• Jim Bourey

A review of John Elsberg's poetry collection, Not Quite Ocean


John Elsberg (August 4, 1945 – July 28, 2012) was a longtime advocate of literature in the Chesapeake Bay region. He was a noted author, editor, teacher, and mentor. His poetry was published in complete collections, chapbooks, anthologies, journals, and blogs. After my first reading of Not Quite Ocean, a collection of forty-eight poems from Paycock Press, $12.95, it seemed important to learn more about this so-called “regional” poet. There is a rich trove of tributes and articles on the internet. And that label of “regional” is quickly dispelled as one reads about Mr. Elsberg’s wide sphere of influence.

The collection, compiled by Connie Elsberg, in hand is a representative selection of poems, in roughly chronological order, which shows a broad range of style and form. Elsberg had a special interest in Haiku and Tanka poetry in the latter part of his career and there are some fine samples of those poems here, notably, “Eight Haiku” “Three Haiku” “A Haiku Sequence” and three separate “Tanka” entries. But what is striking is how the author’s other work already seemed to be full of that sparse richness associated with those Japanese forms. Even in “Pastoral”, the second piece in the collection, Elsberg exhibits a deeply quiet tone with a lovely economy of words; “Some sprawl across/ the brook, on rocks/ scattered/ with all the fierce/ abandon…” and “except the water/ that is/ always/ the bottom line.”

Another interesting aspect of this collection is the inclusion of two versions of two separate poems. The opening poem in the collection “Ode to Charles Ives” reappears in “Ode to Charles Ives #2” a few pages later. The second ode is a longer and more conversationally filled out piece. Also “Pastoral” on page 3 is followed on page 5 by “Pastoral Fragment”. The first poem is written in four short line stanzas, the second in a twelve-line single stanza. Many of the same fine phrases appear in both poems. Compare: “But most lie more simply/ on beds of leaves/ already slipping/ into oil: an almost” to: “Beds of leaves already slipping/ Into oil: an almost comfortable,” and we see a difference in rhythm and inferences of meaning. If the chronology of these poems is accurate then it would seem that the author liked to expand and give slightly different emphases on an idea, rather like a composer doing variations on a theme.

There are playful and humorous poems in this collection. “Michelangelo’s Dream” is a sort of pictograph poem, the word “rough” typed repeatedly until we see, in an evolving diamond shape, the word “abracadabra” appear, only to disappear as the “rough” lines continue down the page. “Maturity Comes Hard” is a tight little lesson with its final lines “but circular/ reasoning/ has misled before” coming at us like an ironic punchline. And there’s a rich five-word poem under the seven-word title “Poem on Walking Down an Icy Hill”. However, the funniest poem in this vein is a found poem called “Mayor Barry”. To quote it would give too much away, so buy the book and see for yourself.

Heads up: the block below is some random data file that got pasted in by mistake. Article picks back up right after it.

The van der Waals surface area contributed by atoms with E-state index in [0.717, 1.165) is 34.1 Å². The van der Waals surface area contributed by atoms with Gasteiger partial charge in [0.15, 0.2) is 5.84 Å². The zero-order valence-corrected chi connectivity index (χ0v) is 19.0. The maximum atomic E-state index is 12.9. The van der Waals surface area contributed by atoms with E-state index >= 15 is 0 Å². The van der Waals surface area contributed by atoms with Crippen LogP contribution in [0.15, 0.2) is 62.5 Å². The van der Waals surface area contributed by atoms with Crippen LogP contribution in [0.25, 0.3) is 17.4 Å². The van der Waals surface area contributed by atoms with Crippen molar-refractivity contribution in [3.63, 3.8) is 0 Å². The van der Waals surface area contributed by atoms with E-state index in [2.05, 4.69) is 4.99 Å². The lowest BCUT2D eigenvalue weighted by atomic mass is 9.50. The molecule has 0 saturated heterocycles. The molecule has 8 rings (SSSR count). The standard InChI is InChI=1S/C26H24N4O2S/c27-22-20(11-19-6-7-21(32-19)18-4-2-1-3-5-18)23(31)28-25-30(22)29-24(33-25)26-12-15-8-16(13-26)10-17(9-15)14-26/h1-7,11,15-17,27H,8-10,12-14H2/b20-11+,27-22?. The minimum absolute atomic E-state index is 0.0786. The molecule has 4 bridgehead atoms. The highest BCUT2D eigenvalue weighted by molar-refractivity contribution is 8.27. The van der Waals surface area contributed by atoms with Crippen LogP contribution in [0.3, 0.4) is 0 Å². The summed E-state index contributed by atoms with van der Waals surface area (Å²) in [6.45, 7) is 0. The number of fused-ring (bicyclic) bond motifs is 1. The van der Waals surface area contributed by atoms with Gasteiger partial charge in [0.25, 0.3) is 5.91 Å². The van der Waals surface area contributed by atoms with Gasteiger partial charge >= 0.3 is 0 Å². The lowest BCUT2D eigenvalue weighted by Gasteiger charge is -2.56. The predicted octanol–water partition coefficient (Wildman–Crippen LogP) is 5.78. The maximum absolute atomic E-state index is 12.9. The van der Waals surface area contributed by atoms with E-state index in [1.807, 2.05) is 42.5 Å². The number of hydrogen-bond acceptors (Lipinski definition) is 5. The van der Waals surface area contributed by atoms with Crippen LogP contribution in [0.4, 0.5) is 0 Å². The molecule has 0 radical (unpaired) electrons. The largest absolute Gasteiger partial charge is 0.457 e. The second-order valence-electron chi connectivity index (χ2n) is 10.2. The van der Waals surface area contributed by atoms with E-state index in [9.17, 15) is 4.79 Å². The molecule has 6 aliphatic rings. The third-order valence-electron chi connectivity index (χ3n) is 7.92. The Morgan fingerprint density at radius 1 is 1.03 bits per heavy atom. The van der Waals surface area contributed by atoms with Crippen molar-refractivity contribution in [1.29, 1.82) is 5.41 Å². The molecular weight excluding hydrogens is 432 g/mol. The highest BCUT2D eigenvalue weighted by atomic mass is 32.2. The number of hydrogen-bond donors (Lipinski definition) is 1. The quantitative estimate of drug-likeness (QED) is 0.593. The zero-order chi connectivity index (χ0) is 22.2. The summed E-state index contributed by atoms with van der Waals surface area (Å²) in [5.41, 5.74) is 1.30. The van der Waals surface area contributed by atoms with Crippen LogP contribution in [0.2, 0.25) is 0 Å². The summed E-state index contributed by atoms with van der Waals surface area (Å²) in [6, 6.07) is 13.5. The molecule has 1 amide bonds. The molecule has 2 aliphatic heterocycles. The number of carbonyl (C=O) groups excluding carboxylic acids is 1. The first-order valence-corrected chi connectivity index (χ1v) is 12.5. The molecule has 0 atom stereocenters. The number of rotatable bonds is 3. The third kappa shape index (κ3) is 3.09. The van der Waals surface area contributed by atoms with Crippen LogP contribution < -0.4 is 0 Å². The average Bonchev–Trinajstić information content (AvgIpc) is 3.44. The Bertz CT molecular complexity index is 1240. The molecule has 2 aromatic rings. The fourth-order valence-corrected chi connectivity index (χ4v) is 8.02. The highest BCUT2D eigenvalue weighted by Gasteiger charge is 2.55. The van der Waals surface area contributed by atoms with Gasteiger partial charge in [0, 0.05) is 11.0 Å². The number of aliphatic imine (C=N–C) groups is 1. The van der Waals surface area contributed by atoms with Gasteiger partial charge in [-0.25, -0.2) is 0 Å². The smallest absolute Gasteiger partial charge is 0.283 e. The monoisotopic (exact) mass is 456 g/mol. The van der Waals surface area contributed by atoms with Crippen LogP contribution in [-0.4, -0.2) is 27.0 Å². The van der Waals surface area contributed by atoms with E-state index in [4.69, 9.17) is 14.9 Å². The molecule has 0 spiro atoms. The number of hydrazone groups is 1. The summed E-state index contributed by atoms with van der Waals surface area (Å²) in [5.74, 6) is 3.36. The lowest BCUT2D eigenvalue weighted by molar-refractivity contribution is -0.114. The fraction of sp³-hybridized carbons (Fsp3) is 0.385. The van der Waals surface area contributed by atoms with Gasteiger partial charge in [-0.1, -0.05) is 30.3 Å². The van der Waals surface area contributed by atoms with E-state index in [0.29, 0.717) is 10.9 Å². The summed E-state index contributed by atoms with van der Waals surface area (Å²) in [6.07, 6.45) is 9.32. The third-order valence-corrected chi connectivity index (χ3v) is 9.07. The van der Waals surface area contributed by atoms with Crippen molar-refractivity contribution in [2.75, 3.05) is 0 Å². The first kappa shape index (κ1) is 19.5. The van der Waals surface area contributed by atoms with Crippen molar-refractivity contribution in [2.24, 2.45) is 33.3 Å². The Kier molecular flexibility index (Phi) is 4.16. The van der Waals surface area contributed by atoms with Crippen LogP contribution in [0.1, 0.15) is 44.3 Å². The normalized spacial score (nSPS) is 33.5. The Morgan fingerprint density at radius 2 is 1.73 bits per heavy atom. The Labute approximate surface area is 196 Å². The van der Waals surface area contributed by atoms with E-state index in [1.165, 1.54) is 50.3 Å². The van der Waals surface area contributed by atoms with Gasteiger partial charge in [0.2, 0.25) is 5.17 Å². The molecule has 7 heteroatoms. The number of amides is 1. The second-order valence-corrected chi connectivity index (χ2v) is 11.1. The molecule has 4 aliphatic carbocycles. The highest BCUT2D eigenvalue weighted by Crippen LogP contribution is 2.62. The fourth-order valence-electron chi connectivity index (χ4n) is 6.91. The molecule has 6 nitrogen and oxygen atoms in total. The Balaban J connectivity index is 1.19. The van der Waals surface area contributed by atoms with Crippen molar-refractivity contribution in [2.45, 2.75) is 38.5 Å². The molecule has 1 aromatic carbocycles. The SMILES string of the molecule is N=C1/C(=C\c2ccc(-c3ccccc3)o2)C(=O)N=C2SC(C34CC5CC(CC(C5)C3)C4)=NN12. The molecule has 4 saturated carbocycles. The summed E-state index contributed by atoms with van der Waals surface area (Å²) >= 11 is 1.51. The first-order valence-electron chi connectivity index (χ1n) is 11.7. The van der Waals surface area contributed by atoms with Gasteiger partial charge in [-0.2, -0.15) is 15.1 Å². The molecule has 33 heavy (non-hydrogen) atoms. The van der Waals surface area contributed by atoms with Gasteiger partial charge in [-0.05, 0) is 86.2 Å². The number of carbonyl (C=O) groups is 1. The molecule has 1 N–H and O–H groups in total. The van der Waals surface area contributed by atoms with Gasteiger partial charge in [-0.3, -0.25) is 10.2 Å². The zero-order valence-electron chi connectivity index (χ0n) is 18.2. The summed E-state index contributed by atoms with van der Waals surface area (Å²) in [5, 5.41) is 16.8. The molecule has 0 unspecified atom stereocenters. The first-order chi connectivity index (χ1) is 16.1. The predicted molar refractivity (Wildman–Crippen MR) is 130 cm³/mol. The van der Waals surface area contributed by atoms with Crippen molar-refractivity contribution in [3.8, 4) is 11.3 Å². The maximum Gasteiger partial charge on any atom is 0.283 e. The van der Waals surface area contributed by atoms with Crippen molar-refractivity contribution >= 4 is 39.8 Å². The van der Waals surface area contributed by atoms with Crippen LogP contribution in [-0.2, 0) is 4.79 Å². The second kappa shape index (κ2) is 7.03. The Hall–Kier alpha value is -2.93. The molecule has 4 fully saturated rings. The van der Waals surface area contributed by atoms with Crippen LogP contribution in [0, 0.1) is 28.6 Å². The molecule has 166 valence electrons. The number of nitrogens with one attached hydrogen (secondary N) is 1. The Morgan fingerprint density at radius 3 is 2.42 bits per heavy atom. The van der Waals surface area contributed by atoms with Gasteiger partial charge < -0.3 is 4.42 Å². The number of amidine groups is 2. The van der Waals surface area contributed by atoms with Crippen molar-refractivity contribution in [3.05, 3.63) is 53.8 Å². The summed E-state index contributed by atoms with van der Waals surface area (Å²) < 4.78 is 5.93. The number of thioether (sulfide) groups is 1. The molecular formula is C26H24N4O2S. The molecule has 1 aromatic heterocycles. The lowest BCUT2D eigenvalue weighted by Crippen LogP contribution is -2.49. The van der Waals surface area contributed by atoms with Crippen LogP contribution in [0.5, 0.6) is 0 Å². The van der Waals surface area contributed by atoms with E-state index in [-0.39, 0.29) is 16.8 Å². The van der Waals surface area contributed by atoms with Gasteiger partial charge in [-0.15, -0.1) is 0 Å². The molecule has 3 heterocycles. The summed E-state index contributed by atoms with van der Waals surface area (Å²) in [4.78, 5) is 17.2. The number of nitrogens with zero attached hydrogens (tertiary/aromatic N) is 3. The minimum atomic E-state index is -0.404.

But for me the stars of this book are the poems that draw emotion and insight from natural settings: “Virginia in Late August” is meditative and haunting, “The Brook” where “the water/ beneath the ice turns away” becomes a sort of paean to letting go, “Wetlands” in which the narrator’s father is fading among strong images of shoreline and those swampy areas just behind the dunes, and “The Beach” where the narrator finds a way to be both at one with a natural place and at one with himself. Another particularly beautiful poem is “Island Ice” which opens “watermen/ of the Chesapeake/ oyster dreaming” and is a vivid sketch of a sequence of small scenes that make up a kind of loving tribute to the people and places of the Chesapeake shore.

And there is more, much more, in this collection that will appeal to lovers of poetry. Some poems are lyrical stories, others are visions of places and natural scenes. Many are gentle probes into the nature of what it is to be human. Still, others are vehicles to carry the reader into a quiet contemplative place. This is an exceptional sampling from a gifted writer, a writer who grew as he journeyed through a poetic life of quiet wisdom.


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